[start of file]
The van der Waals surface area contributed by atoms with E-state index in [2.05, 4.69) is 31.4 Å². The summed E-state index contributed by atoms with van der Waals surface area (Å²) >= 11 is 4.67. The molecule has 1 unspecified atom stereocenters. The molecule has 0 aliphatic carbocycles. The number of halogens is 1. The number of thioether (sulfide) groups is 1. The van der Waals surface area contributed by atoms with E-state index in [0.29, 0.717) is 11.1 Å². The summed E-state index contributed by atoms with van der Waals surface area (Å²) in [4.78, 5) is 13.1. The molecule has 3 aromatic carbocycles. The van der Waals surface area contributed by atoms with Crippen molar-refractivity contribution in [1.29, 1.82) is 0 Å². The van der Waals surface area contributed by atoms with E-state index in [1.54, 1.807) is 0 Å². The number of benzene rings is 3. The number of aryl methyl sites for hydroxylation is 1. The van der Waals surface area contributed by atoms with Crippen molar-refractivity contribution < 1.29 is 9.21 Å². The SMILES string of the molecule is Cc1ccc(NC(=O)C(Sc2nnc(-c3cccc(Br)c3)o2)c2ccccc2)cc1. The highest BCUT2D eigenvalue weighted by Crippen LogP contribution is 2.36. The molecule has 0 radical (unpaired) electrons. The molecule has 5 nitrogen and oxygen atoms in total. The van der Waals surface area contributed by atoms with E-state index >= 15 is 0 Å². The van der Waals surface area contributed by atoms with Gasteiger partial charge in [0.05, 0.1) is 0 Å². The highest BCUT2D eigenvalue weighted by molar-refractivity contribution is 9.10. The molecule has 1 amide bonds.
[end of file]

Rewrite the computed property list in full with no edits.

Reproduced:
The van der Waals surface area contributed by atoms with E-state index in [2.05, 4.69) is 31.4 Å². The summed E-state index contributed by atoms with van der Waals surface area (Å²) >= 11 is 4.67. The molecule has 1 unspecified atom stereocenters. The molecule has 0 aliphatic carbocycles. The number of halogens is 1. The number of thioether (sulfide) groups is 1. The van der Waals surface area contributed by atoms with E-state index in [0.29, 0.717) is 11.1 Å². The summed E-state index contributed by atoms with van der Waals surface area (Å²) in [4.78, 5) is 13.1. The molecule has 3 aromatic carbocycles. The van der Waals surface area contributed by atoms with Crippen molar-refractivity contribution in [1.29, 1.82) is 0 Å². The van der Waals surface area contributed by atoms with E-state index in [1.54, 1.807) is 0 Å². The number of benzene rings is 3. The number of aryl methyl sites for hydroxylation is 1. The van der Waals surface area contributed by atoms with Crippen molar-refractivity contribution < 1.29 is 9.21 Å². The SMILES string of the molecule is Cc1ccc(NC(=O)C(Sc2nnc(-c3cccc(Br)c3)o2)c2ccccc2)cc1. The highest BCUT2D eigenvalue weighted by Crippen LogP contribution is 2.36. The molecule has 0 radical (unpaired) electrons. The molecule has 5 nitrogen and oxygen atoms in total. The van der Waals surface area contributed by atoms with E-state index >= 15 is 0 Å². The van der Waals surface area contributed by atoms with Gasteiger partial charge in [0.05, 0.1) is 0 Å². The highest BCUT2D eigenvalue weighted by molar-refractivity contribution is 9.10. The molecule has 1 amide bonds.